In grainy, secretly recorded hotel-room videotapes, executives with Alaska's biggest oil-services company plot ways to craft an industry-friendly version of a pending oil-tax rewrite, brag about how they "own" key politicians and hand out wads of cash to lawmakers, who swear their fealty.
"Never forget who takes you to the dance," says former House Speaker Pete Kott, pointing to VECO Corp. Chairman and heavyweight Republican patron Bill Allen, in one of the tapes. "I had to cheat, steal, beg, borrow, and lie."
"Well, that will stay in this room," one lobbyist responds. Bursts of laughter ensue.
"I sold my soul to the devil, though," Representative Kott jokes later, to which Mr. Allen tells him: "Now I own [you]."
That 2006 conversation and others like it recorded by the Federal Bureau of Investigation have extended far beyond Juneau's elegant Baranof Hotel and its now infamous Suite 604, rented annually by the VECO oil officials. The tapes have been played repeatedly in federal court, on local news, and the Internet. The still-unfolding scandal, brought to light by a federal investigation years in the making, has forced Alaskans to ask serious questions about who is running their state.
The investigation covers vast political territory, including federal fisheries policies, budget earmarks, federal grants, and even ambitions for private prisons in Alaska – but most of what has been revealed so far involves the staggering amount of leverage the oil industry exerts over fundamental oil policy, including last year's oil tax.
Alaska has endured other scandals, says Jerry McBeath, a political science professor at the University of Alaska Fairbanks. But "in terms of the impact on the integrity of the state's institutions, this has been the worst."
Allen and former VECO vice president Rick Smith are headed to prison, having pleaded guilty to providing more than $400,000 in illegal benefits to various Alaska politicians. More charges and trials are expected. Those implicated include some of the state's most powerful figures – US Sen. Ted Stevens (R); his son, former state Senate President Ben Stevens (R); and US Rep. Don Young (R). None of the three have been charged, and though Allen and Mr. Smith testified they gave illegal payouts to each, the four have asserted their innocence.
One decisive response to the scandal came last month, when the legislature rewrote the 2006 tax bill that critics say was hopelessly tainted. Gov. Sarah Palin, a reform-minded Republican who has clashed famously with her party's establishment, called for the special session to "restore public trust in our oil and gas value system."
The oil-tax bill that resulted – passed Nov. 16 – raised overall rates, tightened allowances for deductions and investment credits, and closed loopholes. Gone, for example, are credits for investments made several years ago and the ability of companies to write off public-relations and lobbying expenses. The measure includes an explicit ban on credits or deductions for costs of repairing or replacing improperly maintained equipment.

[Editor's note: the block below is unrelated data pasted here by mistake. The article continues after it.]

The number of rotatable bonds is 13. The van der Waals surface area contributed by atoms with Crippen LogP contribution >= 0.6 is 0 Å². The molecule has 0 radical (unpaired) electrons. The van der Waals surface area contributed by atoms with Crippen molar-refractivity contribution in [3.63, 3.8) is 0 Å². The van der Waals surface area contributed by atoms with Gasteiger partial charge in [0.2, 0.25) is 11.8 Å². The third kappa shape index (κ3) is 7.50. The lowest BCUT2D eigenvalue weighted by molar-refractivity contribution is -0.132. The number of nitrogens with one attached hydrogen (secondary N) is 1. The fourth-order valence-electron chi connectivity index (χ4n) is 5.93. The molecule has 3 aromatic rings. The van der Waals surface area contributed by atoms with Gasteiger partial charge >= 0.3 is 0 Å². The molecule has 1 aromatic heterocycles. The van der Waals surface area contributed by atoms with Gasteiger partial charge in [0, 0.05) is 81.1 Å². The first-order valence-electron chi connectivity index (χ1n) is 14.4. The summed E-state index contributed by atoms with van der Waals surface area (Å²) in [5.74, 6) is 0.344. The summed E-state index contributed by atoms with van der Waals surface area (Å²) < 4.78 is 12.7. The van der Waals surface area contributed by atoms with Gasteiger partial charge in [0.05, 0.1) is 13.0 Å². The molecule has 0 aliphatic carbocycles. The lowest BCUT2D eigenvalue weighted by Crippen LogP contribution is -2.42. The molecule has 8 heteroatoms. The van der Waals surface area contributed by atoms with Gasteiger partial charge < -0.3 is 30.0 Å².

"We didn't blink," says Senate Judiciary Chairman Hollis French, an Anchorage Democrat. "You just don't see the sort of reflex subservience that you saw in the '70s, '80s, and even '90s."
Meanwhile, stunned oil companies say the new tax bill, estimated to bring in an extra $1.5 billion in annual state revenues, is a money grab.
"You can't tell me that [this is] anything more than a feeding frenzy," Jim Bowles, president of ConocoPhillips Alaska Inc., said at an industry conference last month in Anchorage.
"It feels like the oil and gas industry is the enemy," Doug Suttles, president of BP Exploration (Alaska) Inc., said at the conference.
Aside from the corruption scandal, there are other reasons why the relationship between Alaska and Big Oil has crumbled.
The scandal, plus anger over BP's failure to control corrosion in oil-transit pipelines at Prudhoe Bay, the producers' failure to develop a much-desired natural gas pipeline, and legal challenges to the 1989 Exxon Valdez settlement, have put the Alaska public "in a mood," says state Rep. Mike Kelly, a Fairbanks Republican who helped push for the higher tax.
Industry defenders say the tax hike is part emotional reflex that will do more harm than good.
"I'm afraid that trying to ... reestablish confidence in the public process is a bit of a fool's errand," state Sen. Con Bunde, an Anchorage Republican, said during floor debate on the measure. "It seems like the new national sport is to distrust political figures and government."
ConocoPhillips has already canceled one $300 million project to upgrade a refinery in what it says is a response to the new tax. The company says it may have to truck in ultralow sulfur diesel, mandatory under new federal environmental standards, from a refinery 1,000 road miles away.
Like the extractive industries that preceded it here, the oil industry has exerted tremendous clout in sparsely populated Alaska.
Four of every 5 dollars that the state collects for its general government operations comes from oil royalties, taxes, and fees. Thanks to the wealth generated from the nation's biggest oil fields, Alaska has no individual income tax or statewide sales tax and has built up a $39 billion savings account that pays annual dividends from investment earnings to all residents.
But if Alaskans owe much to oil development, oil companies also owe much to Alaska's publicly owned resources. The Alaska constitution mandates that the state government secure the maximum benefit from commonly owned resources, meaning an explicit fiduciary duty to get the best economic return when oil is extracted from beneath state lands.
"In a very odd sense, the FBI helped us finally fix our oil tax and finally get our fair share," says state Rep. Les Gara, an Anchorage Democrat who for years has argued that the state's oil-tax structure has shortchanged the public during the recent years of high oil prices.